He did not wait long.
“Who is she?” Lorelei blurted out. “Are they together? Did she come here with him?”
The questions flew at the halfling in rapid succession so that he could barely make out what she was saying. He guessed that seeing Heather with Marcus would create a problem and he took some satisfaction in knowing that he was right, but seeing the look of anguish on the elf’s beautiful face, he wished that somehow he could have been wrong.
Electing to keep what he suspected existed between Marcus and Heather out of the conversation, he repeated what Heather had told him during their camp a few nights before. “They’re just friends. They argue all the time when they’re not ignoring each other.”
“Then why did he risk his own life to save hers?”
Wilkey had no answer at first. “You know how Marcus is,” he said at last, his voice hesitant. “Always has to be saving someone.”
If Lorelei found the halfling’s response comforting, she gave no sign. She turned her head again to stare at the water, watching the droplets forming thousands of rings that floated out from each drop until the surface of the pool danced with their tiny waves.
“Has he mentioned me at all?” Lorelei asked.
“Yes,” he assured her. “In fact, we talked about you before we reached the border.”
“What did he say?”
Wilkey’s mind raced for something that sounded better than the truth, some embellishment that would set her heart more at ease. “He just said he wondered how you were and if he would be able to see you while he was here.”
Lorelei turned to look at him, her intense green eyes boring into his. Wilkey felt a strong sensation that she was peering into him, trying to determine if he was lying. If she found evidence one way or the other, she did not say. He decided to change the subject.
“So, how have you been?” he asked. “I hear that the situation on the border has grown worse.”
Lorelei did not answer. Her eyes were once again on the pool of water, but her focus was somewhere far away. “Why did he bring her?” she asked, not bothering to look up.
“He said something about her being necessary to defeat the Necromancer,” Wilkey said. “That’s why he had to protect her at the river, he needs her for some reason or he can’t challenge the Dark One.”
She considered this for a long time. Wilkey sat fidgeting, growing more and more uncomfortable with the conversation and his inability to direct it elsewhere. Finally, she turned her whole body, letting her long legs fall over the side and her bare feet to touch the grass below. Tears fell again down the flawless skin of her cheeks.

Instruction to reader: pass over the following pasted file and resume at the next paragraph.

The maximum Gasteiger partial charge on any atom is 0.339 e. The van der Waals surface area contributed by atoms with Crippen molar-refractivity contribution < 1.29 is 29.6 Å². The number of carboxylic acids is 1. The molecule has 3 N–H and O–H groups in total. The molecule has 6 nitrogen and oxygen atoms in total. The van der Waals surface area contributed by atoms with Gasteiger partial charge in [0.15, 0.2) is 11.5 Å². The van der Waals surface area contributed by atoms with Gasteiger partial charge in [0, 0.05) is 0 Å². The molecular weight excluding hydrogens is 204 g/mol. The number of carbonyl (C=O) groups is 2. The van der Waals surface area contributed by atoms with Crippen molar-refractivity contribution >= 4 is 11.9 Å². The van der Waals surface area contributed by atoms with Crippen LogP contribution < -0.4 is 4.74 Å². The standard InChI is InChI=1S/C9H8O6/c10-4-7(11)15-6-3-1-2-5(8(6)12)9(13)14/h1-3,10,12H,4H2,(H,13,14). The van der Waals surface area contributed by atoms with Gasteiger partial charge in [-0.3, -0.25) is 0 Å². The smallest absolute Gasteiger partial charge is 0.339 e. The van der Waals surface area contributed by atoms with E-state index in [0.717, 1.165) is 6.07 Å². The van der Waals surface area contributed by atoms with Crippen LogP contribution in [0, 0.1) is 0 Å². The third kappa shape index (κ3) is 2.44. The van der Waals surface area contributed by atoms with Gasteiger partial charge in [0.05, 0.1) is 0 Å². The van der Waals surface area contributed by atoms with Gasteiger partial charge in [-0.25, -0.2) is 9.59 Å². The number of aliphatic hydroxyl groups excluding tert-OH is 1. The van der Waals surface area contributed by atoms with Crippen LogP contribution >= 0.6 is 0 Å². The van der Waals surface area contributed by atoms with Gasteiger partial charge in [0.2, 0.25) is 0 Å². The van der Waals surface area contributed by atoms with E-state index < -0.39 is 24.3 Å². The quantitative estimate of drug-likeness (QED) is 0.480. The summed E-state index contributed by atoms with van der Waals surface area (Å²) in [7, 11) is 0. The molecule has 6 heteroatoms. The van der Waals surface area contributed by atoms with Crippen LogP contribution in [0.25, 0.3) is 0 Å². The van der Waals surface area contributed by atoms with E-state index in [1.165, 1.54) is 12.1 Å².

“I drove him away,” she whispered. “I don’t know how, but I did. This is the first time he’s been back since . . . since . . .” She turned her head back and looked at the fountain, sending its pillar of water high into the air above them.
Wilkey sat dumbfounded. He had no idea what Lorelei was talking about, nor did he believe that she had anything to do with Marcus leaving for such a long time. Reaching out with a tentative hand, he patted her back.
“No, I doubt that,” he said in what he hoped was a reassuring voice. “He’s just been busy with other things.”
“Like her,” Lorelei whispered.
Another long, heavy silence fell upon them. Wilkey did not know how to respond to Lorelei’s insecurities so that she would feel better, so, against his nature, he said nothing for some time. Eventually, though, the halfling could not control himself.
“Besides,” he said. “Marcus hasn’t been very good company lately. Other than that bit at the river, a pretty good feat, of course, he’s lost all his power.”
Lorelei stood quickly, startling Wilkey so badly that he nearly fell into the fountain. “I don’t care,” she said. “He still has power over me.”
Without waiting for a response, the elf walked away from the fountain and was soon gone from the halfling’s sight.
Marcus returned to the room where he had spent the night recovering and found Heather awake, staring at the window. It amused him to see that she had wiped the spittle her gaping mouth had left on the glass, but his good humor did not last long.